CAPE TOWN, Oct 27, 2004 (Reuters) - South African soldiers are heading to Iraq in growing numbers to take up well-paid jobs with private security firms, sometimes deserting active duty at home, the defence minister said on Wednesday.
Mosiuoa Lekota said this contravened South African anti-mercenary laws and contradicted government policy to keep out of the Iraq conflict. "We are dealing with this issue quite firmly, it raises the very serious issue of loyalty to this country and the national defence force," he told reporters in parliament, adding that a number of active duty soldiers faced prosecution for desertion.
The government estimates about 100 former and current soldiers from South Africa's well-trained military are working for international security agencies in Iraq, with salaries of up to $12,000 a month far higher than they can earn back home.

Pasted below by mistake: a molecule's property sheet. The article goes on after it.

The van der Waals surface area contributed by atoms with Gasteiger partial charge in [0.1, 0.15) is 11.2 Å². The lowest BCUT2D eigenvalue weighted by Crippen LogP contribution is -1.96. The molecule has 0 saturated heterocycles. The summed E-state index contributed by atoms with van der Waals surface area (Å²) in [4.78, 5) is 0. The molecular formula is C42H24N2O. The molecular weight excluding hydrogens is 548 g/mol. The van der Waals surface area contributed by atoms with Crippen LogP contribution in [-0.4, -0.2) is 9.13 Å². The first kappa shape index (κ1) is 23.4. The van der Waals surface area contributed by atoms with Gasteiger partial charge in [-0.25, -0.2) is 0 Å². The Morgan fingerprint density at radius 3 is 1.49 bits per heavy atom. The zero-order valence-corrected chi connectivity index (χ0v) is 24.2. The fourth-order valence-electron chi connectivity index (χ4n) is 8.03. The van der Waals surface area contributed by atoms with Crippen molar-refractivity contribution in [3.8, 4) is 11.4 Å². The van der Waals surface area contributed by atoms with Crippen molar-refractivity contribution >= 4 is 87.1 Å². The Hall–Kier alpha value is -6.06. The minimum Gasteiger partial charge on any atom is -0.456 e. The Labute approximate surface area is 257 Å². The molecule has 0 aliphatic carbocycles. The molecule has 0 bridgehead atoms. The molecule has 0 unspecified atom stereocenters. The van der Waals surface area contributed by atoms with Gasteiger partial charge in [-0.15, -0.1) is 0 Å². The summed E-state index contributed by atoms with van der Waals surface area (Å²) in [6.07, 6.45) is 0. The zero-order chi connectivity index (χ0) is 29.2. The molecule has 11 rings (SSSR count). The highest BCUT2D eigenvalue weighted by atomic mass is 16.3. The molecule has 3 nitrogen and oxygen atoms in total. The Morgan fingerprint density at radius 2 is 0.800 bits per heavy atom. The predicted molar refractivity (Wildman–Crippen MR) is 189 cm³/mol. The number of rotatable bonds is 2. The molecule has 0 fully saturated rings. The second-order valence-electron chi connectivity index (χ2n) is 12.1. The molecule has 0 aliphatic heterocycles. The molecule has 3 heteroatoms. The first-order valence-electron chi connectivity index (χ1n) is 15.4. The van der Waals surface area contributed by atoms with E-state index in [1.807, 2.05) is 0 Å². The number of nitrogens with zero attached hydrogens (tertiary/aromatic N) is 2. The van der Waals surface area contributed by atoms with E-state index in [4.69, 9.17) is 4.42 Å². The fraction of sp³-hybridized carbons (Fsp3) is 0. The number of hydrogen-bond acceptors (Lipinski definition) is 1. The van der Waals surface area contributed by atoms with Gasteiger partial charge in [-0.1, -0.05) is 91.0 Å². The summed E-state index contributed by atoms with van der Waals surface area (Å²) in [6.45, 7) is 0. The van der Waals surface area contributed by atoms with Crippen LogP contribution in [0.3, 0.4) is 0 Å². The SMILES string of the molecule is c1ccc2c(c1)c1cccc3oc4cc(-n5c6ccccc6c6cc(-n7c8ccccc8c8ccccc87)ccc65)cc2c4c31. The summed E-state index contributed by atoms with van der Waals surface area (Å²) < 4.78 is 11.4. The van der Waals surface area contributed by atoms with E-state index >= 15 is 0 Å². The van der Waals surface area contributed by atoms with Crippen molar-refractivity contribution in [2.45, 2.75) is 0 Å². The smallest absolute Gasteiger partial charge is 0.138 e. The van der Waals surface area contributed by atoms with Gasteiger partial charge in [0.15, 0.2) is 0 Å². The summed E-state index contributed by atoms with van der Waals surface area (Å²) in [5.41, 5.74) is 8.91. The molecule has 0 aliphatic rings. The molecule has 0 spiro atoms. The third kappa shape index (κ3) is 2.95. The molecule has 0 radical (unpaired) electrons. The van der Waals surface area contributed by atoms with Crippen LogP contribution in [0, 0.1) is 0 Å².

Lekota said it was totally unacceptable that serving officers and members of South Africa's military should act in defiance of the state's position.
"South African's position, as everybody is aware, was to resist involvement in that theatre of conflict," he said.
The soldiers had either quit the army, were looking to resign or had left their posts without leave. All but one of the soldiers were white males, he added.
"In terms of the Foreign Military Assistance Act this is a transgression, particularly for the serving members of the national defence force and other security agencies."
The Act outlaws South African civilian involvement in foreign conflicts. Lekota added that mercenaries were a threat to democracies across the world, and had to be "nipped in the bud".